This is a guilt-free introverting roadmap for the introverts, the extroverts, the ambiverts, and anyone who craves a little alone time.
It wasn’t until I began to simplify my life, and create more time for solo-walks, long writing sessions, and other quiet, thoughtful things that I realized I was an introvert. I love connecting with other humans, but I need them all to go away for a little while every day too.
Introverts may need more alone time or room to create a happy heart, but extroverts need some heart soothing too. Instead of working to the point of burn-out, take time each day to be still, quiet and thoughtful.
After I posted the image above on Instagram with the caption, “I adore spending time with people I love but the only way I can really show up for them, engage, and connect is by spending time alone. You too?” a kind soul commented, “This is definitely me, but I have such a hard time taking time for myself! I usually feel guilty. Any tips?” Her question inspired this article because I know if she’s feeling guilty for craving time alone, you might be too.
Guilt-free Introverting: a roadmap to alone time
1. Explore the guilt.
When I feel bad or guilty about something I write it down. I write all my thoughts and feelings on paper so I can really examine what’s going on instead of letting my mind get carried away. Write it down and ask the following questions,
- How can I feel guilty for taking care of myself?
- Why don’t I trust people enough to let them know what I need?
- If a friend needed alone time, would I fault them for it or support them?
Leave your guilt on paper and do what you need to do to take care of yourself. Remember that you aren’t just serving yourself, but everyone around you.
2. Tell people what you need.
“I need some time to be alone.” doesn’t mean “I don’t want to spend time with you.” It means, “I want to take care of myself so I can enjoy the time we spend together.” Don’t apologize for asking for what you need. Let people know if you need some time to yourself or would rather stay home while they go out. Ask what fuels them too. Let’s support each other in living our best lives even if we don’t always understand or take care in the same way.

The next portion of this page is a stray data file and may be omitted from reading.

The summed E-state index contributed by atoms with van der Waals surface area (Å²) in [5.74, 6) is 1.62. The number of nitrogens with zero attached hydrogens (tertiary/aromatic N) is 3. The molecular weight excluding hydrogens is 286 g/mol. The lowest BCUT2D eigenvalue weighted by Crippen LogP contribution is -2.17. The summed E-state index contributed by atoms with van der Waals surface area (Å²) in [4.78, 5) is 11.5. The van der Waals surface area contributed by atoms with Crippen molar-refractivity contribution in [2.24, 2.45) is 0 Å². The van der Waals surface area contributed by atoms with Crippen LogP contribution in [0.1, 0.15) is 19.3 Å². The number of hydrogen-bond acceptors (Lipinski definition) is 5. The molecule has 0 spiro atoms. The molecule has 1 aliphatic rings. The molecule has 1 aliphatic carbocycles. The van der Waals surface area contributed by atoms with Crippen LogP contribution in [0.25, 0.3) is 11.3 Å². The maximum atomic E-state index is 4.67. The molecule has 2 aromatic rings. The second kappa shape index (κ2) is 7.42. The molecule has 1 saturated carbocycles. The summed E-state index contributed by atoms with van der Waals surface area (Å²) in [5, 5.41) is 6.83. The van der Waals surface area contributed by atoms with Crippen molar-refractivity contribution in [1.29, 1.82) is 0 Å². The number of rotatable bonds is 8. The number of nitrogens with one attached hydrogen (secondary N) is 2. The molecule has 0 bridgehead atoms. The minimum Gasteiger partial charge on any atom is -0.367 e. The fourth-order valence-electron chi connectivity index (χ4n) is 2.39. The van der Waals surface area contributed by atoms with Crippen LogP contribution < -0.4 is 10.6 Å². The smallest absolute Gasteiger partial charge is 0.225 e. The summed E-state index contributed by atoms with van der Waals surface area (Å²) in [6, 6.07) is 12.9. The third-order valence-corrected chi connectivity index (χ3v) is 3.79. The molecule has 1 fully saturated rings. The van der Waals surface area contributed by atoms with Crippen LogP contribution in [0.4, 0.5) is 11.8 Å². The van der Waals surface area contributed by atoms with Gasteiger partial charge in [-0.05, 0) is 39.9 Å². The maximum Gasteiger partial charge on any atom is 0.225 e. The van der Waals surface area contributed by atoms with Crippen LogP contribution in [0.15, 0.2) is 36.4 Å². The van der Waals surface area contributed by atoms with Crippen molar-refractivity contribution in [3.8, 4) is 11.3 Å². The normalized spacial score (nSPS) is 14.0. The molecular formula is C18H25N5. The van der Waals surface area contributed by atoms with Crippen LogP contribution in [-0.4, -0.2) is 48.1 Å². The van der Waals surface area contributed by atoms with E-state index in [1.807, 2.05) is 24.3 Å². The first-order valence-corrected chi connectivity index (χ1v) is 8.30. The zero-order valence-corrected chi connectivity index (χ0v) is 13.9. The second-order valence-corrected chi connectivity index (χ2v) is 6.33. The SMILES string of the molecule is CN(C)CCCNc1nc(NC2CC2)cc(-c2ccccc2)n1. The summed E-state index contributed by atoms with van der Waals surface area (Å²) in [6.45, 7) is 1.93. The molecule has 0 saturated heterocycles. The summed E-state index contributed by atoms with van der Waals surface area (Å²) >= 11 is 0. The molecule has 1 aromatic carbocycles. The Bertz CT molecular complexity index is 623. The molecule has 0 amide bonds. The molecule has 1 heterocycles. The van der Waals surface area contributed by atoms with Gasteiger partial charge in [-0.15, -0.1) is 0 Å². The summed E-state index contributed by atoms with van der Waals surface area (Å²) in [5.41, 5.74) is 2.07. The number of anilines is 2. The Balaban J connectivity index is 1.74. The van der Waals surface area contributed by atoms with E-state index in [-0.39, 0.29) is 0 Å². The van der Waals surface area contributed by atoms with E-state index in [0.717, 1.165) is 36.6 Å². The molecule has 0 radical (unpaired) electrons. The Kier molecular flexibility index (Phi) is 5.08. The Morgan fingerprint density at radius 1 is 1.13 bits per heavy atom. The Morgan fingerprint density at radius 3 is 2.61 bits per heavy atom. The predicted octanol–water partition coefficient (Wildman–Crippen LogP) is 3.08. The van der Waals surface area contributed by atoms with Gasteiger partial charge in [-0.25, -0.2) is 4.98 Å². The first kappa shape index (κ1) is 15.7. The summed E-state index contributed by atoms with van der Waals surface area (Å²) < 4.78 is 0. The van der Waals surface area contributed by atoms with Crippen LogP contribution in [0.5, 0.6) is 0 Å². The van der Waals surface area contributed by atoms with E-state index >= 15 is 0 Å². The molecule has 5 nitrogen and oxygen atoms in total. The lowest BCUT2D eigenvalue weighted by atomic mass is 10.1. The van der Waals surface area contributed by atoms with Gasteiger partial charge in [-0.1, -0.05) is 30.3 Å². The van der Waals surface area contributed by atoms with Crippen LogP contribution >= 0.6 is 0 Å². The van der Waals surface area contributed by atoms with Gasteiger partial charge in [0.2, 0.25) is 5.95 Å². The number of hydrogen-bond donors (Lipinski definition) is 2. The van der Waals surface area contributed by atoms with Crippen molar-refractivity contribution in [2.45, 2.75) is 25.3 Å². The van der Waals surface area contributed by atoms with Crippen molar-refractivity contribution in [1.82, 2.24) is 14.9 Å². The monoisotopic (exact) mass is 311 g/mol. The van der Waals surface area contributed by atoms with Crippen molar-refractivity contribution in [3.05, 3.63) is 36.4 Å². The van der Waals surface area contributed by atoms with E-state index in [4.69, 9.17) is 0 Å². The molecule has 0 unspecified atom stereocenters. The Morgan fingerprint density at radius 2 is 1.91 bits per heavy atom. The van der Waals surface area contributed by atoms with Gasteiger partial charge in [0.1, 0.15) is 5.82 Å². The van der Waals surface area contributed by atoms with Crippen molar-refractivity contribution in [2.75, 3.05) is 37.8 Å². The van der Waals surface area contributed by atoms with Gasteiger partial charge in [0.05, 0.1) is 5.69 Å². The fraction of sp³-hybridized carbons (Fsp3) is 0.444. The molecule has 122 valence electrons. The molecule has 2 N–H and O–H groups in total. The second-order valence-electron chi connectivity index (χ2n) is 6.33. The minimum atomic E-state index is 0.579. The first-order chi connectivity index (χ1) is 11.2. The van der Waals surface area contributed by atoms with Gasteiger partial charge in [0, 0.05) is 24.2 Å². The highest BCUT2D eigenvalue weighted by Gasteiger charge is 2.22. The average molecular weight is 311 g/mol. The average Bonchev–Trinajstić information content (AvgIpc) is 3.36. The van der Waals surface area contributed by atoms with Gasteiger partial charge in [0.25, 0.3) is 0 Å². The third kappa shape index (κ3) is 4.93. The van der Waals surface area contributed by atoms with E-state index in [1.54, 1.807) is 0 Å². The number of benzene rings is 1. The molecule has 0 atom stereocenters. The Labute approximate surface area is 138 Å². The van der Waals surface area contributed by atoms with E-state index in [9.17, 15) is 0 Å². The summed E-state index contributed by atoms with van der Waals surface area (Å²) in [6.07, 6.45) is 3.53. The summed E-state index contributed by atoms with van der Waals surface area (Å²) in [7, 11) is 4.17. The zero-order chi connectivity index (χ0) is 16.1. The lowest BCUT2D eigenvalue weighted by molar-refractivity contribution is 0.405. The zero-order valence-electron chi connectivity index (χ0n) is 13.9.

Simplicity soothes the heart of an introvert in the following ways:
- Simplicity creates time for long walks into solitude.
- Simplicity gives you permission to create boundaries.
- Simplicity provides more clarity which results in less distraction.
- Simplicity invites you to pay attention to what matters most, and let the rest go.
- Simplicity contributes to a good night of sleep.
- Simplicity allows you to be present and connect with loved ones.
- Simplicity can give you more freedom to search for the work that becomes you.
- Simplicity gives you the awareness to listen to what your body, heart, and soul need to thrive.
- Simplicity reminds you that you don’t need to prove anything anymore. You are enough.
- Simplicity is the way back to love. By simplifying your life, and eliminating things that don’t matter, you will find your way back to people you love, a life you love, and work you love.
4. Be alone together.
Even though my husband is an extrovert, when we hike together, I have space to process thoughts and we can be alone together. You can hang out with someone you love and read or do other things alone together. If you have young children, think about activities that will keep them engaged while you take a little time for yourself even if you are all in the same room.
5. Identify your sanctuaries.
Choose a few places where you love to be alone and recharge and identify a few emergency getaway spots too. For instance, you may love to sit on a park bench and read for the afternoon but if you only have a few minutes, a closet or bathroom may be the perfect place for a few deep breaths. Your sanctuary may not be a location, but an activity like knitting, writing, or hiking. These are sacred places to go and fill your heart.
6. Say no.
If you struggle to protect your time, use one or more of these 10 simple ways to help you say no.
7. Find support.
Read Quiet: The Power of Introverts in a World That Can’t Stop Talking by Susan Cain and follow Introvert Dear. Surround yourself with people who make you feel less alone in wanting to be alone.
8. Build a reserve.
Don’t wait until you are completely peopled out to take time to refuel. Take a little time each day to walk alone, write, read or whatever you need to build a reserve of calm and comfort. Then you can show all the way up for the people you love.
There’s no time for guilt about who we are and what we need to feel well and best love up our people.